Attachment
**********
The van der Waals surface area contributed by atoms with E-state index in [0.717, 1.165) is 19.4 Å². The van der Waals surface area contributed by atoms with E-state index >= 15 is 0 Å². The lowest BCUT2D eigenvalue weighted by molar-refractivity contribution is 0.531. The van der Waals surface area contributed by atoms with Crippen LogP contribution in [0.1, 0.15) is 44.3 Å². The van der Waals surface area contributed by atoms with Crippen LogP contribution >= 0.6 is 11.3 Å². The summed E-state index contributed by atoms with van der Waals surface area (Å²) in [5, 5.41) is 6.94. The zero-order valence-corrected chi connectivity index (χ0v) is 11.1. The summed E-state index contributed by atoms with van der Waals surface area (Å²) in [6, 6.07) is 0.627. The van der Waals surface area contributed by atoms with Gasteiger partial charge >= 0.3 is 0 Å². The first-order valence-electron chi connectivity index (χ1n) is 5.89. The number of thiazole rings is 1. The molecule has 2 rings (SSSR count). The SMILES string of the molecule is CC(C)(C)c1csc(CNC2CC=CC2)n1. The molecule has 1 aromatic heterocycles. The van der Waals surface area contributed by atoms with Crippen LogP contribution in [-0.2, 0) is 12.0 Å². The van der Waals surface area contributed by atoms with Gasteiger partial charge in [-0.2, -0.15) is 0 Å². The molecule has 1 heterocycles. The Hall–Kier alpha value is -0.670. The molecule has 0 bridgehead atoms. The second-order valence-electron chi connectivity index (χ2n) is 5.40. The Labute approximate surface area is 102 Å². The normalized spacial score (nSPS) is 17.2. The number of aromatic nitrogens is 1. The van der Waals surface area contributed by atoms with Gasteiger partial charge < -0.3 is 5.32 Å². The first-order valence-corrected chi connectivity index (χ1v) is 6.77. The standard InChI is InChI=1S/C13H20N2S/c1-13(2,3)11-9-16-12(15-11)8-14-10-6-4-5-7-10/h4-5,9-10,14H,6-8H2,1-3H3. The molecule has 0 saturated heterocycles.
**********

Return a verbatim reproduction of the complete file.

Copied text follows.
The van der Waals surface area contributed by atoms with E-state index in [0.717, 1.165) is 19.4 Å². The van der Waals surface area contributed by atoms with E-state index >= 15 is 0 Å². The lowest BCUT2D eigenvalue weighted by molar-refractivity contribution is 0.531. The van der Waals surface area contributed by atoms with Crippen LogP contribution in [0.1, 0.15) is 44.3 Å². The van der Waals surface area contributed by atoms with Crippen LogP contribution >= 0.6 is 11.3 Å². The summed E-state index contributed by atoms with van der Waals surface area (Å²) in [5, 5.41) is 6.94. The zero-order valence-corrected chi connectivity index (χ0v) is 11.1. The summed E-state index contributed by atoms with van der Waals surface area (Å²) in [6, 6.07) is 0.627. The van der Waals surface area contributed by atoms with Gasteiger partial charge >= 0.3 is 0 Å². The first-order valence-electron chi connectivity index (χ1n) is 5.89. The number of thiazole rings is 1. The molecule has 2 rings (SSSR count). The SMILES string of the molecule is CC(C)(C)c1csc(CNC2CC=CC2)n1. The molecule has 1 aromatic heterocycles. The van der Waals surface area contributed by atoms with Crippen LogP contribution in [-0.2, 0) is 12.0 Å². The van der Waals surface area contributed by atoms with Gasteiger partial charge in [-0.2, -0.15) is 0 Å². The molecule has 1 heterocycles. The Hall–Kier alpha value is -0.670. The molecule has 0 bridgehead atoms. The second-order valence-electron chi connectivity index (χ2n) is 5.40. The Labute approximate surface area is 102 Å². The normalized spacial score (nSPS) is 17.2. The number of aromatic nitrogens is 1. The van der Waals surface area contributed by atoms with Gasteiger partial charge < -0.3 is 5.32 Å². The first-order valence-corrected chi connectivity index (χ1v) is 6.77. The standard InChI is InChI=1S/C13H20N2S/c1-13(2,3)11-9-16-12(15-11)8-14-10-6-4-5-7-10/h4-5,9-10,14H,6-8H2,1-3H3. The molecule has 0 saturated heterocycles.